The one upside of a 24 hour trip home from Rio+20 (filled with delayed flights, missed connections, mediocre airport food and a vicious oncoming head cold), is that you have plenty of time to reflect. While my head was increasingly fuzzy, my thoughts were crystal clear: I came away from this conference (The United Nations Conference on Sustainable Development) optimistic, more so than I was after the Cancun Climate Change Conference in 2010.
Surprised? Me too, actually. Let me explain. In 2010, governments didn't accomplish anything substantial to combat climate change and promote sustainability (not that anybody was expecting them to) and businesses, while interested and engaged, were still vainly waiting for governments to provide leadership and set the ground rules. Therefore, while businesses were doing interesting and some very important things, I didn't get a sense that there was significant leadership. Cut to Rio. Governments again didn't do anything meaningful (not that anybody was expecting them to). But this time businesses and NGOs were prepared and took up the mantle of leadership. They haven't been waiting around. Rather they came to Rio with serious, collaborative commitments to action.
Governments Abdicate Leadership Role on Sustainability
Let's start with the bad news. There was really no serious progress amongst governments when it came to the issues of climate change and sustainability. For a myriad of political and economic reasons, the negotiators at the conference had their hands tied and were not really given the green light to accomplish anything meaningful. It was also clear that there is a real and unfilled vacuum left by America's lack of leadership on this issue. As the International edition of the New York Times sums up the results of the conference:
The final statement from Rio, "The Future We Want," is 283 paragraphs of kumbaya that "affirm," "recognize," "underscore," "urge" and "acknowledge" seemingly every green initiative and environmental problem from water crises and creeping deserts to climate change and overfishing. Women's rights, indigenous peoples, children, mining, tourism, trade unions and the elderly also get shout-outs in the document.
The word "reaffirm" is used 60 times.
As Kumi Naidoo, the executive director of Greenpeace international said, "it was a failure of epic proportions." He summed up the final document by calling it "the longest suicide note in history".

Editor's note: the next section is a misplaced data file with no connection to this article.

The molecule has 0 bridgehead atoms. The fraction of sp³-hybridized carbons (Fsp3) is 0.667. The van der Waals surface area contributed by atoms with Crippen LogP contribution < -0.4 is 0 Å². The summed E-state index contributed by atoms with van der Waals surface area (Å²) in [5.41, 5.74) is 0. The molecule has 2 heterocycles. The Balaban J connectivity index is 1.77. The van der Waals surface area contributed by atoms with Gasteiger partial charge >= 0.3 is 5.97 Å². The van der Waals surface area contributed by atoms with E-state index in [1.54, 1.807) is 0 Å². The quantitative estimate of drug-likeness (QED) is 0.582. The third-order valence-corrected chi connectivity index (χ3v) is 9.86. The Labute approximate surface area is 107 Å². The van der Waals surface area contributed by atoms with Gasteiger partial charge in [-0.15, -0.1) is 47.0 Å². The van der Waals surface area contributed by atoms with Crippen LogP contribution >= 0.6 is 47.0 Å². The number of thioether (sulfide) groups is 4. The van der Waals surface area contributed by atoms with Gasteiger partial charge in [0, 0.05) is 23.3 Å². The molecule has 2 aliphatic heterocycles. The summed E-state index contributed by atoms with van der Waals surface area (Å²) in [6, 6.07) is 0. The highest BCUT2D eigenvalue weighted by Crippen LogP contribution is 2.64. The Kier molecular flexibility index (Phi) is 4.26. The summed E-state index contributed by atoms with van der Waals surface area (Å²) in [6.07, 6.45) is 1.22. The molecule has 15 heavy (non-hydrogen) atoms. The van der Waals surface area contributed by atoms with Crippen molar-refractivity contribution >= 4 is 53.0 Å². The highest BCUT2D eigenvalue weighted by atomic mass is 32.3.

Businesses, NGOs Step Up
Corporations and NGOs were at Rio+20 in force, highlighting progress, sharing ideas and demanding action. Understanding that they could no longer wait for governments to address the global challenges, corporations like Dow, Disney, Microsoft, Intel, GE, Unilever, Coke and many others, along with NGOs like The Nature Conservancy, The Climate Group, The World Wildlife Fund stepped up with major commitment, many of which I've covered here. Some other tidbits picked up during the sessions I sat in and conversations I had include:
- Disney and Microsoft both have instituted an internal carbon tax and are using the proceeds to fund additional sustainability initiatives
- Unilever has abolished quarterly guidance and quarterly reporting inside the company as CEO Paul Polman believes it diverts company focus from creating long-term value
- Intel has scientists working on energy harvesting technology from ambient heat and a body's electrical current so that cell phones won't need to be charged as often
As inspiring as this is, I don't want to gloss over the fact that businesses and NGO's were - and are - still loudly calling for government action. Without guidance, structure and price signals (like a price on carbon), we are not going to reach the scale we need to create true, lasting progress.
Finally, I thought I would share a video recently released by the Corporate Eco Forum covering their most recent winners of the CK Prahalad Award (Unilever, The Sustainable Apparel Coalition, and Neil Hawkins from Dow Chemical). These are true leaders, and we need more of em. As Rob Swan said, "The greatest threat to the future of our planet is the belief that someone else will save it."